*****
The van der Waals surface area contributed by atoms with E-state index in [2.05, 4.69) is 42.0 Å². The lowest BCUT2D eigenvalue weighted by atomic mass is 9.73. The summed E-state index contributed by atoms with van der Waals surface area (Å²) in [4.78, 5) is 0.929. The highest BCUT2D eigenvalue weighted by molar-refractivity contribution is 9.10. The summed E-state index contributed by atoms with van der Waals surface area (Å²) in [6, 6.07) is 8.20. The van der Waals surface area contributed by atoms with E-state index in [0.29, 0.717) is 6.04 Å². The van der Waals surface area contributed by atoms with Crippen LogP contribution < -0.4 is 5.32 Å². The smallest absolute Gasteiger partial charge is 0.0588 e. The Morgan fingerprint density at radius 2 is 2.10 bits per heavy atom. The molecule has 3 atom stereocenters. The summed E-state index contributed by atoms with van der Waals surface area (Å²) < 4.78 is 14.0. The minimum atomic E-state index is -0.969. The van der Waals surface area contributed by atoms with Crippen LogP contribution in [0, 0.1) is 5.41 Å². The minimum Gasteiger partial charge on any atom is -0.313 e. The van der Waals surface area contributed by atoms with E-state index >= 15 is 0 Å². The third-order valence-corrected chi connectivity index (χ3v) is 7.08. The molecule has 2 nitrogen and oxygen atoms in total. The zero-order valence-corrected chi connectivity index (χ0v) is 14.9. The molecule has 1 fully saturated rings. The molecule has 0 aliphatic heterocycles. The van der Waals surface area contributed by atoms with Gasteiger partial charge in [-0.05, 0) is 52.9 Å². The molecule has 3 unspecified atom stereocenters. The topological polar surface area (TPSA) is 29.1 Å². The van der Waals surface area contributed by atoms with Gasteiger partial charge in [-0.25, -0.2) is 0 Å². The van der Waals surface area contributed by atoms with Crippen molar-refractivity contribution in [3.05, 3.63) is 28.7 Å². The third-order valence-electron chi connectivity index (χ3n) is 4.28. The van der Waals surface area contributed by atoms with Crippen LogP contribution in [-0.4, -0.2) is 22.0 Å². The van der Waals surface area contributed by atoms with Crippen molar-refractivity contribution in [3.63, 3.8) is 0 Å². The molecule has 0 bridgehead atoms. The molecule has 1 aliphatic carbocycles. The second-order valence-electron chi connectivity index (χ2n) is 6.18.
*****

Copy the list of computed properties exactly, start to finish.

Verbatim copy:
The van der Waals surface area contributed by atoms with E-state index in [2.05, 4.69) is 42.0 Å². The lowest BCUT2D eigenvalue weighted by atomic mass is 9.73. The summed E-state index contributed by atoms with van der Waals surface area (Å²) in [4.78, 5) is 0.929. The highest BCUT2D eigenvalue weighted by molar-refractivity contribution is 9.10. The summed E-state index contributed by atoms with van der Waals surface area (Å²) in [6, 6.07) is 8.20. The van der Waals surface area contributed by atoms with E-state index in [0.29, 0.717) is 6.04 Å². The van der Waals surface area contributed by atoms with Crippen LogP contribution < -0.4 is 5.32 Å². The smallest absolute Gasteiger partial charge is 0.0588 e. The Morgan fingerprint density at radius 2 is 2.10 bits per heavy atom. The molecule has 3 atom stereocenters. The summed E-state index contributed by atoms with van der Waals surface area (Å²) < 4.78 is 14.0. The minimum atomic E-state index is -0.969. The van der Waals surface area contributed by atoms with Crippen LogP contribution in [0, 0.1) is 5.41 Å². The minimum Gasteiger partial charge on any atom is -0.313 e. The van der Waals surface area contributed by atoms with E-state index >= 15 is 0 Å². The third-order valence-corrected chi connectivity index (χ3v) is 7.08. The molecule has 2 nitrogen and oxygen atoms in total. The zero-order valence-corrected chi connectivity index (χ0v) is 14.9. The molecule has 1 fully saturated rings. The molecule has 0 aliphatic heterocycles. The van der Waals surface area contributed by atoms with Gasteiger partial charge in [-0.05, 0) is 52.9 Å². The molecule has 3 unspecified atom stereocenters. The topological polar surface area (TPSA) is 29.1 Å². The van der Waals surface area contributed by atoms with Gasteiger partial charge in [-0.25, -0.2) is 0 Å². The van der Waals surface area contributed by atoms with Crippen molar-refractivity contribution in [3.05, 3.63) is 28.7 Å². The third-order valence-electron chi connectivity index (χ3n) is 4.28. The van der Waals surface area contributed by atoms with Crippen LogP contribution in [-0.4, -0.2) is 22.0 Å². The van der Waals surface area contributed by atoms with Crippen molar-refractivity contribution in [3.63, 3.8) is 0 Å². The molecule has 0 bridgehead atoms. The molecule has 1 aliphatic carbocycles. The second-order valence-electron chi connectivity index (χ2n) is 6.18.